The Emperor’s New Whig, Or, Some Thoughts on ‘British Values’

Once upon a time, there was a story that every British historian knew. It went something like this: ‘Britain Is The Best’. It was the first to develop Enlightenment, Reason, and Science; it was the first to modernise through the Industrial Revolution; it had the most enduring tradition of democratic representation; and it benevolently shared these glories with the grateful populations of less divinely-favoured regions. This, widely known now as ‘Whig history’ (after the political party who championed it) was popular in the nineteenth and early twentieth centuries – not coincidentally the apex of British imperial power. Since the mid-twentieth century, however, much historical scholarship has shown that this narrative is largely, if not entirely, wrong.
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Counting Mariners

I recently discovered Early Modern Print (‘discovered’ is perhaps the wrong word: I noticed Brodie Waddell and David Hitchcock talking about it on facebook). This website provides easy-to-use programmes, including the EEBO Spelling Browser, for analysing text available from Early English Books Online and the related Text Creation Partnership.  The Spelling Browser, as designer Anupam Basu explains in this post, measures the frequency of ‘n-grams’, which are ‘contiguous sequences of tokens’, i.e. words or letters, and can be set to different levels of complexity to search for phrases as well as individual words. Naturally, the first thing I did was drop in a search for the terms ‘seaman’, ‘seamen’, ‘mariner’ and ‘mariners’. The results surprised me.

Mariners graph

EEBO Spelling Browser search for ‘mariner,mariners,seaman,seamen’, 10-year moving average; original here

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Conference report: WHA Barcelona Symposium, 26-28 March 2014

This is a reblogged post from Port Towns & Urban Cultures. The original, posted on 17 April 2014, can be found here.

WHA Logo

Barcelona – not just a beautiful and welcoming city, but with its own rich maritime history and flavour (quite literally, in the excellent seafood) – was an ideal setting for the World History Association‘s latest symposium, on ‘Port Cities in World History’, hosted by the Universitat Pompeu Fabra. As is usually the way at large international conferences, with panels running concurrently, it is difficult to catch all the papers. As a result, this is not an attempt to provide a comprehensive report; you can find the full programme, with abstracts for the papers, here. Instead, this is a personal take on the conference, and some of its highlights for me.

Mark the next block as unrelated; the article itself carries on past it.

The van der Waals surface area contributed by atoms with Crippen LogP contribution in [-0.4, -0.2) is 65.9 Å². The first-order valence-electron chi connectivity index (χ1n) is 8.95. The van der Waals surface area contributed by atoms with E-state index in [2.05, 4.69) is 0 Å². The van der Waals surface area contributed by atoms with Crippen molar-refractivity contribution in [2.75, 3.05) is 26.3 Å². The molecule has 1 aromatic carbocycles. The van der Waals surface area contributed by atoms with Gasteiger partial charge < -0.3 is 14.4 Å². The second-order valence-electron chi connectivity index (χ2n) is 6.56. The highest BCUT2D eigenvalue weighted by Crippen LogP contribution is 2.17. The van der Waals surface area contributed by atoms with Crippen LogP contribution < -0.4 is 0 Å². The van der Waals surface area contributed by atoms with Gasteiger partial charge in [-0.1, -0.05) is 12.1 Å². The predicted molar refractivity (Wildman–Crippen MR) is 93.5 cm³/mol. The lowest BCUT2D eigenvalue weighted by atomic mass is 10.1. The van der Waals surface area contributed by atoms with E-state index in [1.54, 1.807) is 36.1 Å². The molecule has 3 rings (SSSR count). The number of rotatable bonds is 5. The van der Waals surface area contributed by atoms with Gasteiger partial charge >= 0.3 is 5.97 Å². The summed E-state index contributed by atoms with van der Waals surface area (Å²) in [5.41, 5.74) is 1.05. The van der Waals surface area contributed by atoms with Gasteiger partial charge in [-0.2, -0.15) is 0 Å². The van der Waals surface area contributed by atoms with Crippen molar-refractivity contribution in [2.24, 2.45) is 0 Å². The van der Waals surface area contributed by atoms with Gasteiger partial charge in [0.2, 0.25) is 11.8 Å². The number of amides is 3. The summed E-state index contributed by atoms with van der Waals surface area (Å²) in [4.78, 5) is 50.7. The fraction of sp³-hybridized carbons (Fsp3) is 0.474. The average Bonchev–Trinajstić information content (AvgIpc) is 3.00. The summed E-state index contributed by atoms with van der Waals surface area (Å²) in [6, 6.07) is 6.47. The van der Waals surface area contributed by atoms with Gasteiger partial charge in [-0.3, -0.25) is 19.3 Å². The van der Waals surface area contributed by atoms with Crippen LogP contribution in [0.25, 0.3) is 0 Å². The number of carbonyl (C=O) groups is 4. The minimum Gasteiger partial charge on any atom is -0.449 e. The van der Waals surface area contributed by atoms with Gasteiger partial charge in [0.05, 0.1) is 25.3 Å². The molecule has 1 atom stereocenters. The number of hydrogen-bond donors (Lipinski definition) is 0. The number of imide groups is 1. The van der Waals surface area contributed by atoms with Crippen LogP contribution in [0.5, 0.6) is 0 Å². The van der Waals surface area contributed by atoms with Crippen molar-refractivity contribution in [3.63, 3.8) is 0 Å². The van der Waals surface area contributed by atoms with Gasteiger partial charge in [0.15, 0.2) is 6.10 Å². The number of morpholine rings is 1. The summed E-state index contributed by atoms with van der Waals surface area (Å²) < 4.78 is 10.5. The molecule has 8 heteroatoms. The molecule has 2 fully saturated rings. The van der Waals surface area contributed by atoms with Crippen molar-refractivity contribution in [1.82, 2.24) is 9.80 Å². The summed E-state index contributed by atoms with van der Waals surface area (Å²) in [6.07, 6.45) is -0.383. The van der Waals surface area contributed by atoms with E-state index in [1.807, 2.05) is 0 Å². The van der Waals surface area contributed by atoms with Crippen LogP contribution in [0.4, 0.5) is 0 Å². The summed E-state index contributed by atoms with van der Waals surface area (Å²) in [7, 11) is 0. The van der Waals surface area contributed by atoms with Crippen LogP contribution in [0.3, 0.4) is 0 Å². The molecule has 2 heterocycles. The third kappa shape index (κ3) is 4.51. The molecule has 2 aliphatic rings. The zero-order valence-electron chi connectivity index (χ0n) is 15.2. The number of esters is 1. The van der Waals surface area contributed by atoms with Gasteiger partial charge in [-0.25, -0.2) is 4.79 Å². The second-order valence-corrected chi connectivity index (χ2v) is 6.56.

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The PhDcasts – Behind the Scenes, Part I


Ruth and John filming with Graham Riach during season two.

Last year, I was involved in making the Cambridge PhDcasts, with co-producer and tech wizard Ruth Rushworth and presenter John Gallagher. We had enormous fun with our first two seasons, and we have had quite a few questions about how we did it. In this series of three posts, each of us will offer some reflections on making the PhDcasts, our own particular role, and what worked (or didn’t). In this first one, I will say a little about how we got started and what I did in the rather vaguely defined role of ‘producer’.
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Navigating Open Access

In 2009, between studying for my Master’s and Ph.D., I was lucky enough to spend July at the National Maritime Museum as a research intern. This is a great programme if you are a postgraduate or just finishing your undergraduate studies, and want to try out some primary research or get to grips with the NMM’s fantastic collections. My project, supervised by Richard Dunn, looked at early modern navigational instruments, of which the Museum has quite a few. My aim was not to understand them in a scientific sense, but to consider them as cultural artefacts: what did they mean for the people who made and used them? This involved looking both at the instruments themselves and at manuscripts and books from the period, many of them held in the NMM’s Caird Library – although this was in the old Caird, before the Sammy Ofer wing was built (the new Caird is great, but I admit a soft spot for the old library, with its glass-fronted bookshelves. It was where I encountered manuscripts for the first time, too).

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